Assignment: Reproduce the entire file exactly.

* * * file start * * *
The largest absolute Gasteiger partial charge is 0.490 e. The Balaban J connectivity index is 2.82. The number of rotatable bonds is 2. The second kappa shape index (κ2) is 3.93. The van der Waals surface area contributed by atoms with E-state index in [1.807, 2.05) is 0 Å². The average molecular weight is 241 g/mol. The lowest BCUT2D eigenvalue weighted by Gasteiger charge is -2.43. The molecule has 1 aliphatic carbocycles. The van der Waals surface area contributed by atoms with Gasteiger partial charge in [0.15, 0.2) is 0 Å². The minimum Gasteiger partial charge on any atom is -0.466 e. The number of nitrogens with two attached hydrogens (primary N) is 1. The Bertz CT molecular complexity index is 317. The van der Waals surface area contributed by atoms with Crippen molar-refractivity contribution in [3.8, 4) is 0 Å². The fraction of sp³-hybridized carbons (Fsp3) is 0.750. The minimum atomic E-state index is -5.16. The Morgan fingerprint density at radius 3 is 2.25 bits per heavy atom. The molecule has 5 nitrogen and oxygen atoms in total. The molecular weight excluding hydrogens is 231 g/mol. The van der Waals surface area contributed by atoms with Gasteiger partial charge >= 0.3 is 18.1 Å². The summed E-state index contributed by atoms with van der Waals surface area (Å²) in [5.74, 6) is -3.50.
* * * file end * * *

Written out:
The largest absolute Gasteiger partial charge is 0.490 e. The Balaban J connectivity index is 2.82. The number of rotatable bonds is 2. The second kappa shape index (κ2) is 3.93. The van der Waals surface area contributed by atoms with E-state index in [1.807, 2.05) is 0 Å². The average molecular weight is 241 g/mol. The lowest BCUT2D eigenvalue weighted by Gasteiger charge is -2.43. The molecule has 1 aliphatic carbocycles. The van der Waals surface area contributed by atoms with Gasteiger partial charge in [0.15, 0.2) is 0 Å². The minimum Gasteiger partial charge on any atom is -0.466 e. The number of nitrogens with two attached hydrogens (primary N) is 1. The Bertz CT molecular complexity index is 317. The van der Waals surface area contributed by atoms with Crippen molar-refractivity contribution in [3.8, 4) is 0 Å². The fraction of sp³-hybridized carbons (Fsp3) is 0.750. The minimum atomic E-state index is -5.16. The Morgan fingerprint density at radius 3 is 2.25 bits per heavy atom. The molecule has 5 nitrogen and oxygen atoms in total. The molecular weight excluding hydrogens is 231 g/mol. The van der Waals surface area contributed by atoms with Gasteiger partial charge >= 0.3 is 18.1 Å². The summed E-state index contributed by atoms with van der Waals surface area (Å²) in [5.74, 6) is -3.50.